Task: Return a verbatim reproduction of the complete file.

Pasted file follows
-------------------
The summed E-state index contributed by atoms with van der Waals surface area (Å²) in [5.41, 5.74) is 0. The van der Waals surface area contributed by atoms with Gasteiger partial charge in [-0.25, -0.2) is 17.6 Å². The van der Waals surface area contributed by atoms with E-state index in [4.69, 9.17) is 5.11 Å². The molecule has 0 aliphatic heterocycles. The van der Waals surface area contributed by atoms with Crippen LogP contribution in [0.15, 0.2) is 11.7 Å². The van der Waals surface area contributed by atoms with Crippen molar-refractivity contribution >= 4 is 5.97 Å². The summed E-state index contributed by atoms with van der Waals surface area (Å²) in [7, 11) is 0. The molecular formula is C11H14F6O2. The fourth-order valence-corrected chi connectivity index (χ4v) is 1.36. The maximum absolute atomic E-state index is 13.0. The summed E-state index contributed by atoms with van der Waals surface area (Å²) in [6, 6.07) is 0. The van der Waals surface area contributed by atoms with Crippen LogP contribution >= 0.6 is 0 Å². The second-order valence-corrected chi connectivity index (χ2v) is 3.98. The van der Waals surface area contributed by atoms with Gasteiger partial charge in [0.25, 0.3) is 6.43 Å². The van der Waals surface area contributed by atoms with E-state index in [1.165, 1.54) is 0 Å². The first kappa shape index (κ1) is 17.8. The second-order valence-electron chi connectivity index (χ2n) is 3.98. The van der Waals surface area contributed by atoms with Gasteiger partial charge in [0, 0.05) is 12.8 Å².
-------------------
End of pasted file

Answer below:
The summed E-state index contributed by atoms with van der Waals surface area (Å²) in [5.41, 5.74) is 0. The van der Waals surface area contributed by atoms with Gasteiger partial charge in [-0.25, -0.2) is 17.6 Å². The van der Waals surface area contributed by atoms with E-state index in [4.69, 9.17) is 5.11 Å². The molecule has 0 aliphatic heterocycles. The van der Waals surface area contributed by atoms with Crippen LogP contribution in [0.15, 0.2) is 11.7 Å². The van der Waals surface area contributed by atoms with Crippen molar-refractivity contribution >= 4 is 5.97 Å². The summed E-state index contributed by atoms with van der Waals surface area (Å²) in [7, 11) is 0. The molecular formula is C11H14F6O2. The fourth-order valence-corrected chi connectivity index (χ4v) is 1.36. The maximum absolute atomic E-state index is 13.0. The summed E-state index contributed by atoms with van der Waals surface area (Å²) in [6, 6.07) is 0. The van der Waals surface area contributed by atoms with Crippen LogP contribution >= 0.6 is 0 Å². The second-order valence-corrected chi connectivity index (χ2v) is 3.98. The van der Waals surface area contributed by atoms with Gasteiger partial charge in [0.25, 0.3) is 6.43 Å². The van der Waals surface area contributed by atoms with E-state index in [1.165, 1.54) is 0 Å². The first kappa shape index (κ1) is 17.8. The second-order valence-electron chi connectivity index (χ2n) is 3.98. The van der Waals surface area contributed by atoms with Gasteiger partial charge in [0, 0.05) is 12.8 Å².